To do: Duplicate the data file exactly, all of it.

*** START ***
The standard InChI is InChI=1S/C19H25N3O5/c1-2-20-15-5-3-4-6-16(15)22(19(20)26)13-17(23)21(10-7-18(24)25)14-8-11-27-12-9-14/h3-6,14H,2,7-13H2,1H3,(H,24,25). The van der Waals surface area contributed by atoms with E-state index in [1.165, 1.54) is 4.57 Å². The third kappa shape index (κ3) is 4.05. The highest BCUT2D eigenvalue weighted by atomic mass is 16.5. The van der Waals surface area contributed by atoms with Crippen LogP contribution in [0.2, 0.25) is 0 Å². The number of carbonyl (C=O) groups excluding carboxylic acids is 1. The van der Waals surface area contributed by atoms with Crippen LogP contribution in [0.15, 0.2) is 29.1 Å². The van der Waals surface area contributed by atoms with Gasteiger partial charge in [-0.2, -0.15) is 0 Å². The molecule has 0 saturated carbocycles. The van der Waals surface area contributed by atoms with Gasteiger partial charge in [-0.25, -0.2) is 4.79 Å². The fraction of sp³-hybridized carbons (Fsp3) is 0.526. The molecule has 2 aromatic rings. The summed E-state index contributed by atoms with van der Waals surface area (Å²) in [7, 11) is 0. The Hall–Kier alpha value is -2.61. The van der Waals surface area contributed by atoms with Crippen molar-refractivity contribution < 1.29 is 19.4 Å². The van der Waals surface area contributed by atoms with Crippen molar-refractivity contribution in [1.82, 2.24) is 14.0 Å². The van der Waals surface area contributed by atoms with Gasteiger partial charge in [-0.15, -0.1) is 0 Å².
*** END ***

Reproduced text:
The standard InChI is InChI=1S/C19H25N3O5/c1-2-20-15-5-3-4-6-16(15)22(19(20)26)13-17(23)21(10-7-18(24)25)14-8-11-27-12-9-14/h3-6,14H,2,7-13H2,1H3,(H,24,25). The van der Waals surface area contributed by atoms with E-state index in [1.165, 1.54) is 4.57 Å². The third kappa shape index (κ3) is 4.05. The highest BCUT2D eigenvalue weighted by atomic mass is 16.5. The van der Waals surface area contributed by atoms with Crippen LogP contribution in [0.2, 0.25) is 0 Å². The number of carbonyl (C=O) groups excluding carboxylic acids is 1. The van der Waals surface area contributed by atoms with Crippen LogP contribution in [0.15, 0.2) is 29.1 Å². The van der Waals surface area contributed by atoms with Gasteiger partial charge in [-0.2, -0.15) is 0 Å². The molecule has 0 saturated carbocycles. The van der Waals surface area contributed by atoms with Gasteiger partial charge in [-0.25, -0.2) is 4.79 Å². The fraction of sp³-hybridized carbons (Fsp3) is 0.526. The molecule has 2 aromatic rings. The summed E-state index contributed by atoms with van der Waals surface area (Å²) in [7, 11) is 0. The Hall–Kier alpha value is -2.61. The van der Waals surface area contributed by atoms with Crippen molar-refractivity contribution < 1.29 is 19.4 Å². The van der Waals surface area contributed by atoms with Crippen molar-refractivity contribution in [1.82, 2.24) is 14.0 Å². The van der Waals surface area contributed by atoms with Gasteiger partial charge in [-0.15, -0.1) is 0 Å².